|NEWS FROM HERE AND THERE
|Year : 2018 | Volume
| Issue : 2 | Page : 127-128
News from here and there
|Date of Web Publication||27-Feb-2019|
Source of Support: None, Conflict of Interest: None
|How to cite this article:|
. News from here and there. Natl Med J India 2018;31:127-8
WHO guidelines for care of sexually assaulted children and adolescents
WHO has issued clinical guidelines (2017) for care of children and adolescents who have been sexually abused. These guidelines are grounded in human rights standards and ethical principles. Sexual abuse in childhood and adolescence is the involvement of a young individual in a sexual activity that she/ he does not fully comprehend or is not developmentally prepared for, or violates the law or social taboos of society. Unfortunately, child sexual abuse is more prevalent than childhood cancer, juvenile diabetes and congenital heart disease combined and it is estimated that 18% of girls and 8% of boys worldwide have experienced sexual abuse.
Sexual abuse is a serious problem at multiple levels––individual, family, social as well as mental––and can have lifelong consequences, such as anxiety and depression, post-traumatic stress disorder, substance misuse, sleep disorder, self-harm and suicide. Thus, prevention should be a public health priority, especially as many children and adolescents in low- and middle-income countries have little or no recourse to assistance.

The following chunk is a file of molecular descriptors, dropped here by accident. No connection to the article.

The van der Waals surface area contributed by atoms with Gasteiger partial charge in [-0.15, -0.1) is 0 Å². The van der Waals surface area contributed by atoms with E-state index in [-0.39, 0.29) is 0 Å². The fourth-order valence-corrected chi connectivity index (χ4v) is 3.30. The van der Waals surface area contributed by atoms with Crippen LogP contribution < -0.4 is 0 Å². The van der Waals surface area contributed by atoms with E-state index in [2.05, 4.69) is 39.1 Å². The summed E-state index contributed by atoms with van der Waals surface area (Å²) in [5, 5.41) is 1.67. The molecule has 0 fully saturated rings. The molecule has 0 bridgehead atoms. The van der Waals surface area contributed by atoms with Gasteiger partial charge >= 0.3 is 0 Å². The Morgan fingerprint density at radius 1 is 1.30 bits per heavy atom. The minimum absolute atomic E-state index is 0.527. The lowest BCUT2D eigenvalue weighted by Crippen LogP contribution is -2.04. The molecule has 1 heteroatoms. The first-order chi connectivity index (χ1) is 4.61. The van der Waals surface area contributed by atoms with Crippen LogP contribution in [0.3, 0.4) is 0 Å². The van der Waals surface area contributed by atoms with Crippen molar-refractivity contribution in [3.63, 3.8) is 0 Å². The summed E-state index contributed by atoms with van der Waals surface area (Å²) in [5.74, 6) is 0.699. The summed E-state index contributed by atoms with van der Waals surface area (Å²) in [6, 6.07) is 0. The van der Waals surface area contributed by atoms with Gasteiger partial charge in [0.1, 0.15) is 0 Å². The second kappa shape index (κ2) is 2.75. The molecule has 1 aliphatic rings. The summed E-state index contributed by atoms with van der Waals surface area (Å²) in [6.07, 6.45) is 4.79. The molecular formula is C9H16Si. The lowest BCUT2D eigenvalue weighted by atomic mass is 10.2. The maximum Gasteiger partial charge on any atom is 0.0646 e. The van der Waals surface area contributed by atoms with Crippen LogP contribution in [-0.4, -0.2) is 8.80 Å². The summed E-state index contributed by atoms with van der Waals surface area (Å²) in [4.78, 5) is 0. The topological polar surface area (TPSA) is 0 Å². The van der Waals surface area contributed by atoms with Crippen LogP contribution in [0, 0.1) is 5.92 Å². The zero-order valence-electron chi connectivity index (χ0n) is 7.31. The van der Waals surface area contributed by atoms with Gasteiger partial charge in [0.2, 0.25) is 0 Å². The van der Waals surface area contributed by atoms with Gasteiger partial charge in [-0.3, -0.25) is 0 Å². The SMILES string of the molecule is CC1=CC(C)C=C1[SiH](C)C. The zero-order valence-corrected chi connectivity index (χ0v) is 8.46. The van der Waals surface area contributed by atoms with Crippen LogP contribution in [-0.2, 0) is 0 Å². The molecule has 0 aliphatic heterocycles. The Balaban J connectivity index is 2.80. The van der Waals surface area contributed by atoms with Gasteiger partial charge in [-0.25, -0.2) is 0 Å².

According to the guidelines, frontline healthcare providers must give high-quality, compassionate and respectful care to children and adolescents (up to 18 years of age) who have or may have experienced sexual abuse, including sexual assault or rape. The WHO guidelines also address the specific needs of boys and girls with additional vulnerabilities, such as LGBT (lesbian, gay, bisexual and transgender) adolescents as well as children and adolescents with disabilities. The guidelines focus on the provision of psychological support and recommend cognitive behavioural therapy for the child or adolescent as well as for the non-offending caregiver as part of the standard package of care.
Worldwide, sexual abuse is a serious, under-recognized problem on the rise. The issue cannot be solved merely by responding to the abuse after it has been perpetrated. While the criminal justice and related systems offer punishment, efforts to foster community safety are evoked only after the crime. Efforts of public health prevention encourage us to shift our focus from intervention and treatment to prevention of the mishap, which transfers the responsibility to adults instead of putting it on the child to learn to protect himself/herself from sexual abuse.
Jyoti Priyadarshini Shrivastava, Gwalior, Madhya Pradesh
Exit examination to practise Indian systems of medicine and homoeopathy
Medical graduates who wish to practise Indian systems of medicine and homoeopathy will have to clear an exit examination, according to a proposed legislation. This legislation will be part of the draft bill that proposes to create a new regulator, the ‘National Commission for Indian Systems of Medicine and Homoeopathy’, which will replace the current statutory bodies that govern higher education in Indian systems of medicine and homoeopathy, namely the Central Council of Indian Medicine (CCIM) and the Central Council of Homoeopathy (CCH).
The CCIM and CCH were set up under the provisions of the Indian Medicine Central Council Act, 1970, and the Homoeopathy Central Council Act, 1973, to regulate the education and practice of Ayurveda, Yoga and Naturopathy, Unani, Siddha and Homoeopathy (AYUSH) systems of medicine.